My meatball recipe calls for Parm, but a 50/50 parm/romano mix tastes better.

                                    1. After a few experiences buying a lower grade of Parmesan and throwing it out, I have come to a few conlusions. Quality matters.

                                      The lower grades of Italian Parmesan, and the so-called Parmesan sold at CostCo, Whole Foods etc are inferior and not worth buying. They have no quality control, and are tasteless, flat, and downright awful.

                                      Imported DOP Parmigiano-Reggiano from Italy comes in different grades. If you love Parmesan as an eating cheese, to serve on a cheese platter with fruit, or drizzled with extra aged Balsamic Vinegar, by all means go for it. It runs around $24 per pound at Murray's. It is unbelievably complex and delicious.

                                      If you use it for grating or cooking, the lower grade is perfectly fine. It runs from $11-16 per pound at Murray's, Fairway, and other top cheese purveyors. I would suggest buying only from reputable cheese mongers with a high turnover. Store your cheese in the fridge. I wrap it in Murray's cheese paper and put it in a ZipLock Freezer bag. It keeps for months. I usually buy no more than 8 oz pieces.

                                      Always buy your DOP Parmigiano-Reggiano in a whole piece, never pre-grated. I use a simple Microplane grater at the table, and the Cuisinart for large quantities.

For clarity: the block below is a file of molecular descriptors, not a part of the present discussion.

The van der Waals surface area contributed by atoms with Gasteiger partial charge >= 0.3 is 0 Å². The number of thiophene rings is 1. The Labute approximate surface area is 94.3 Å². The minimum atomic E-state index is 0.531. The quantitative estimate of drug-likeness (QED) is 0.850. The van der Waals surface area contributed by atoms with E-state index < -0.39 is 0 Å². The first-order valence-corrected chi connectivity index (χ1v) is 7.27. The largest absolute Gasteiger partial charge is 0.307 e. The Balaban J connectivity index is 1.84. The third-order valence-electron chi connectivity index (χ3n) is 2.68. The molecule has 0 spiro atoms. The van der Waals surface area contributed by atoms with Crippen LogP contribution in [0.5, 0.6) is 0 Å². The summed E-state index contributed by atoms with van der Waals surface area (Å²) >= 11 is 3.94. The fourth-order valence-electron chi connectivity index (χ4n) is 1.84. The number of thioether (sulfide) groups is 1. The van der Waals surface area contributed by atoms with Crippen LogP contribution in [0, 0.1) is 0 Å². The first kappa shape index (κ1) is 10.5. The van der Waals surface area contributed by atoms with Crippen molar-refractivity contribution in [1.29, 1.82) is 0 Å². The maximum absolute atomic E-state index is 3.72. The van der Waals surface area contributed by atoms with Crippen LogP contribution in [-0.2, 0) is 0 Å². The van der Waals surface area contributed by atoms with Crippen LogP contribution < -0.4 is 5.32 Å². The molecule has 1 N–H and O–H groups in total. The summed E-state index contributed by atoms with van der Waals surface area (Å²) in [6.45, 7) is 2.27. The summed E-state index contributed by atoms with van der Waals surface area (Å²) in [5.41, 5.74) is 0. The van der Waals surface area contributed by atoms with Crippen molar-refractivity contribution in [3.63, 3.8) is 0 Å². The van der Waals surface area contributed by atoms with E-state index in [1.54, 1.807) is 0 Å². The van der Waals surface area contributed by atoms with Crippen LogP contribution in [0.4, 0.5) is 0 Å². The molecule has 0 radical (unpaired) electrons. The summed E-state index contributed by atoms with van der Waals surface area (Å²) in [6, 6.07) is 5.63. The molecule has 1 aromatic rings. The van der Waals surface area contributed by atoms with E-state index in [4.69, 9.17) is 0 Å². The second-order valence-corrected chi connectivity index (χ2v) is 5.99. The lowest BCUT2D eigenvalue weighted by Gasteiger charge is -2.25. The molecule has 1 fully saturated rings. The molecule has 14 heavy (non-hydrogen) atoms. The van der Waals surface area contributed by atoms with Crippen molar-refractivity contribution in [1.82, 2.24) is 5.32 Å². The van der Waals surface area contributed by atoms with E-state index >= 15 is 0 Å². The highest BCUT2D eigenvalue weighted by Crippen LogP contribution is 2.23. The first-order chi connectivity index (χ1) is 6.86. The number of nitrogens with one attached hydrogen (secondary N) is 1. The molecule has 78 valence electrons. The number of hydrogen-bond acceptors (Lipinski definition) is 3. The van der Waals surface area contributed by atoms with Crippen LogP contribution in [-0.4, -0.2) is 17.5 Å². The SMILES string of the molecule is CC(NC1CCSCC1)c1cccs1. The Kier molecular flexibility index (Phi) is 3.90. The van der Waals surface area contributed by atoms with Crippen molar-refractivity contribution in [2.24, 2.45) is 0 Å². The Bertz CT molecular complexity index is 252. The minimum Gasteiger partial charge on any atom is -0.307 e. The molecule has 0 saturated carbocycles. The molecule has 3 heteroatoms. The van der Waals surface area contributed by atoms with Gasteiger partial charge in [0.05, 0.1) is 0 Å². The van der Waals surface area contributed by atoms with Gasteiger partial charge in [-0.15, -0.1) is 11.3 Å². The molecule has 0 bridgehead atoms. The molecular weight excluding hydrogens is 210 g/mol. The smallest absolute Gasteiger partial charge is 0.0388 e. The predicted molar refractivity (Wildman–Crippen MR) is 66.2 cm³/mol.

I repeat what OP said "ALWAYS TASTE BEFORE YOU BUY". I always do. Every wheel of cheese is different.

                                      This week at Murray's I bought some beautiful creamy Roquefort. I tasted it first. For the last few weeks, the Roquefort, same brand, same price, has been overly salty and grainy. Buying from a Cheese Monger who encourages tasting saves money in the end. You never get home, taste it, and say "Ugh!" and throw it in the trash.

                                      Excellent cheeses are also available by mail from places like Dean and de Luca and Zingerman's. For those who don't have access to Murray's, Fairway, or the equivalent, it is an excellent option.

                                      3 Replies
                                      1. re: Fleur

                                        Fleur, you say DOP Parmigiano-Reggiano comes in different grades....how does one ascertain which grade is being offered.?...are there special markings on the rind to look for?


                                        1. re: ChowFun_derek

                                          If you buy from a really good cheese merchant, they will tell you. If you know Parm, YOU will know. Older Parm has luscious little crystalized bits in it that crunch when you taste it (before buying). Also, look at the thickness of a cut wedge: the thicker the dark edge near the rind, the older the cheese (and the tastier, IMO, as long as it has been properly stored. Above all, believe your taste buds -- good Parm should have a definite WOW factor.

                                          1. re: ChowFun_derek

                                            I think you have to rely on the reputation and quality of the shop where you buy your cheese.